us play and see that we're for real."
The Wolverines hope that they will be
able to prove the critics wrong in Boston
and prove their conference's merit once
and for all. They are tired of being over-
looked in favor of east coast teams, and
want the nation to know that they have
what it takes to be champions.
"Twice before I got here (in 1997 and
1998) we were passed over by the
NCAA Tournament, Powers said. "But
I think this (season) makes a statement
that we're pretty damn good out here."

By Chris Grandstaff
Daily Sports Writer
COLUMBUS - Walking through
the doors of the Woody Hayes Center, a
visitor is greeted by an impressive sight.
Straight ahead, each individually
encased in a plexiglas trophy case, are
the six Heisman Trophies accumulated
by five Buckeye -greats. The famed
bronze statues are flanked to the left and
right by an innumerable number of bowl
trophies, individual awards and six
national championships. Overseeing all
of it is a wall-sized picture of Hayes, the
famed Buckeyes coach.
But this year's group of Buckeyes are
a far cry from the championship teams
under the tutelage of Hayes, or the four
straight 10-win seasons under current
coach John Cooper.
The Buckeyes have struggled this sea-
son, going 6-5, and are in danger of not
making a bowl for the first time since
1988, Cooper's first season as coach.
Ohio State is already guaranteed to miss

this year's New Year's bowl schedule -
a difficult pill to swallow for a senior
class that has been to two Sugar Bowls
and a Rose Bowl during their playing
careers.
"This season has been really tough,"
Ohio State captain Matt Keller said.
"This is not what you expect to happen
when you come to Ohio State. We still
believe we could be a good team. We just
have to stop listening to people say how
bad we are."
If not listening to the critics is the key
to being a good team, the Buckeyes first
must stop listening to what they are say-
ing about themselves.
"When I look around out there I just
don't see the 'I'm going to leave my
heart out on the field' type of attitude
with some guys," Keller said. "To win
you need a whole team effort, and this
season you've got to question the effort
of some people."
Keller stressed that not everyone had
given up on the season but that the effort

of a few "bad apples" was hurting the
team. He attributed last weekend's loss
to Illinois in his last home game as the
result of a total team collapse.
"Guys were walking around with their
heads down before the game even start-
ed," Keller said. "We haven't played well
in the last couple of weeks. There's a lot
of frustration on this team right now"
Ohio State enters Saturday's game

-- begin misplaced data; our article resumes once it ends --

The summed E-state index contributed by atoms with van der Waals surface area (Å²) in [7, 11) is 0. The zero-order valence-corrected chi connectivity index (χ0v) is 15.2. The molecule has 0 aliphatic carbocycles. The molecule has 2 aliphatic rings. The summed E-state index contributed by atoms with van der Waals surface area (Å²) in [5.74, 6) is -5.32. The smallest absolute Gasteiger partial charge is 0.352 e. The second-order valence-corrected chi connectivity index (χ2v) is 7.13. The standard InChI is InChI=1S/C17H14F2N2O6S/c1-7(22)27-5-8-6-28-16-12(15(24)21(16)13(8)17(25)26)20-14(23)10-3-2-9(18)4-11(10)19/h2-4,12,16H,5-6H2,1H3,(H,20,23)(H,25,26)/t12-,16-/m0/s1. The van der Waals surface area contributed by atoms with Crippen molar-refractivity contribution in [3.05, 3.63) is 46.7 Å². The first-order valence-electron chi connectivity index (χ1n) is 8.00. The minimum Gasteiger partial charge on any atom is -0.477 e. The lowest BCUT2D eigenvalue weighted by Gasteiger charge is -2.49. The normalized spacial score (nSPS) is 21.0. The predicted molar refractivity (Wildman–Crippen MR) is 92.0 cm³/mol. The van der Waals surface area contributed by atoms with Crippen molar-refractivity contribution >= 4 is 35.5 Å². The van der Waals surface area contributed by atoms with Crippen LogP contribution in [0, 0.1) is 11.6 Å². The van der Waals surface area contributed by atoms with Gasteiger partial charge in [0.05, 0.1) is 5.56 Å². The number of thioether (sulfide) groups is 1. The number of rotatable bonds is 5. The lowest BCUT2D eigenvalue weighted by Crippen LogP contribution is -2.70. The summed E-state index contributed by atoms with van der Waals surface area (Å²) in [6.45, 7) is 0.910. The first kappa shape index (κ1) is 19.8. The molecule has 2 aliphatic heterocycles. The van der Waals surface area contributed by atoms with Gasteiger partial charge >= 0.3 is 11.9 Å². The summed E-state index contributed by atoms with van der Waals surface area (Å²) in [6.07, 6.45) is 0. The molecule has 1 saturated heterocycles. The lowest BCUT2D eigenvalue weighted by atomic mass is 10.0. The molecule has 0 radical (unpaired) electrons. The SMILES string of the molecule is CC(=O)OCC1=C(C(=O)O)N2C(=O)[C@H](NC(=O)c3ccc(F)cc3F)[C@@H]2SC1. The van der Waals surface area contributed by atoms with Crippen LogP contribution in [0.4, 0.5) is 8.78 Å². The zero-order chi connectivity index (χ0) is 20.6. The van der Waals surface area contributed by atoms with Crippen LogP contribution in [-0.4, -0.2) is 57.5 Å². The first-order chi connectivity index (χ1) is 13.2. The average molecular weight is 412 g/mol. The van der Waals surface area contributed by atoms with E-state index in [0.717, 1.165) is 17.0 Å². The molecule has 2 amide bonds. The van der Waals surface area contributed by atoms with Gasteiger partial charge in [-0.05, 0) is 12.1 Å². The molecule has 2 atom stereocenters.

against Michigan as a significant under-
dog, but the Buckeyes can most likely
earn themselves a bowl bid and alleviate
much of the frustration suffered this sea-
son with a win.
But the internal problems within the
Buckeye locker room may be too much
to overcome.
"The heart and soul of this team has
been missing in a lot of games this sea-
son," Ohio State defensive end James
Cotton said. "We need to channel all the
frustration from this season toward
Michigan this weekend, try to fix the
mistakes and play tough football."

AP PHOTO
if Ohio State loses to Michigan this weekend, the Buckeyes will become ineligible
for a bowl for the first time since 1988, Ohio State coach John Cooper's first yeard

Michigan looks to avoid another Sparty party in Criser

By MarkFrancescutti
Daily Sports Writer
Yesterday, the Michigan Ticket
Office pulled all Michigan-Michigan
State basketball single-game tickets
off the market.
The move halts the sale of the
remaining 2,400 tickets to the Feb. 1
matchup until next, week, when
Michigan will reopen ticket sales
only to customers with valid
University identification.
"We want to provide Michigan
fans with the opportunity for the pre-
mium games," Michigan marketing
director Tom Brooks said. "Coach
Ellerbe wanted to guarantee that we
have the Michigan community in
force at the games."
Starting next week, Michigan
hopes to begin selling the rest of the
tickets, but only students and staff
with a valid M-Card will have the
opportunity to purchase them.
Students and staff "will have first

priority for a targeted length of
time," Brooks said. "We haven't
decided on a length yet, but it will be
more than a week.
"Alumni (and other fans) won't get
the chance to buy until after (the stu-
dents and staff) have had their
chance."
Michigan began selling individual
game tickets this past Monday. The
ticket office reports that, originally it
had 3,800 single-game tickets avail-
able for the Michigan State game.
When sales stopped yesterday,
Michigan had sold 1,400 of them.
The Athletic Department's reaction
stems from the circumstances of last
season's game in which Michigan
State fans packed Crisler Arena and

out-cheered the Michigan home
crowd.
Last year Michigan State basket-
ball's student-run fan club, the
Izzone, rented over 10 buses and pur-
chased almost 700 tickets to the
game at Crisler.
"We had a bunch of people go out
and buy the tickets by themselves,"
said Kevin Udy, one of the Izzone's
group leaders and a international
relations junior at Michigan State.
"Last year we got the tickets because
Michigan didn't sell them."
The Izzone, lined up in several
rows across the top of the arena,
taunted and chanted at the Michigan
players and fans.
This year the ticket office placed a

four-ticket limit per person for the
game this season to hinder an entire
group from purchasing sections of
seats, but worries of Michigan State
fans trying to repeat their goal of
swarming Crisler may have brought
on the ticket sales stoppage.
"It's meant to dissipate the pres-
ence of opposing fans and to curb
incidents like last year, with one
group buying a block," Brooks said.
Izzone's Udy said that he knew of

many Michigan State fans buying
tickets for this year's game on the
first day of sales, but as of yesterday
morning, Izzone had not formally
organized another movement to buy a
multitude of tickets for the game at
Crisler.
"There was no way we could orga-
nize it," Udy said. ""It would be fun
to do the same thing again. You never
know what's going to happen."
See SPARTANS, Page 12

U I

S1b'